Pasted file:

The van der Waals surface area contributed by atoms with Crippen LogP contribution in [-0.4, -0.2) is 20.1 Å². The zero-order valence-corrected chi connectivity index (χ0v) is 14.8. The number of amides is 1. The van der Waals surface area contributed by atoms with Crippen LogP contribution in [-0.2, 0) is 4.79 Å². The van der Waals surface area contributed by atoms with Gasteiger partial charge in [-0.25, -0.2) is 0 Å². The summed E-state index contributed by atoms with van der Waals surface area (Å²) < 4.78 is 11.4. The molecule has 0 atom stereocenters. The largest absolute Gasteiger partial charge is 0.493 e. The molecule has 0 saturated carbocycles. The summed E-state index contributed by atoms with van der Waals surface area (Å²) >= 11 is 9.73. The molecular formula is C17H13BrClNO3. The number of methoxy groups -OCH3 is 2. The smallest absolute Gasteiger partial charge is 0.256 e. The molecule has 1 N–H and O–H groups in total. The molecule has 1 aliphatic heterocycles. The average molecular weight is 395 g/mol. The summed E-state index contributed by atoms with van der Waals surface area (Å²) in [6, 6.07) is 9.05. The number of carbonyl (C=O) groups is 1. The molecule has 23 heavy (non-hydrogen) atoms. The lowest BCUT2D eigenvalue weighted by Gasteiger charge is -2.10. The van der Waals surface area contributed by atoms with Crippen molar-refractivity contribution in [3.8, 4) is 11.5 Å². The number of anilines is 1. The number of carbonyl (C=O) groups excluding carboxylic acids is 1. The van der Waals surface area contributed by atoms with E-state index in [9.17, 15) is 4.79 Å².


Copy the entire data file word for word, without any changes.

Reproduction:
The van der Waals surface area contributed by atoms with Crippen LogP contribution in [-0.4, -0.2) is 20.1 Å². The zero-order valence-corrected chi connectivity index (χ0v) is 14.8. The number of amides is 1. The van der Waals surface area contributed by atoms with Crippen LogP contribution in [-0.2, 0) is 4.79 Å². The van der Waals surface area contributed by atoms with Gasteiger partial charge in [-0.25, -0.2) is 0 Å². The summed E-state index contributed by atoms with van der Waals surface area (Å²) < 4.78 is 11.4. The molecule has 0 atom stereocenters. The largest absolute Gasteiger partial charge is 0.493 e. The molecule has 0 saturated carbocycles. The summed E-state index contributed by atoms with van der Waals surface area (Å²) >= 11 is 9.73. The molecular formula is C17H13BrClNO3. The number of methoxy groups -OCH3 is 2. The smallest absolute Gasteiger partial charge is 0.256 e. The molecule has 1 N–H and O–H groups in total. The molecule has 1 aliphatic heterocycles. The average molecular weight is 395 g/mol. The summed E-state index contributed by atoms with van der Waals surface area (Å²) in [6, 6.07) is 9.05. The number of carbonyl (C=O) groups is 1. The molecule has 23 heavy (non-hydrogen) atoms. The lowest BCUT2D eigenvalue weighted by Gasteiger charge is -2.10. The van der Waals surface area contributed by atoms with Crippen molar-refractivity contribution in [3.8, 4) is 11.5 Å². The number of anilines is 1. The number of carbonyl (C=O) groups excluding carboxylic acids is 1. The van der Waals surface area contributed by atoms with E-state index in [9.17, 15) is 4.79 Å².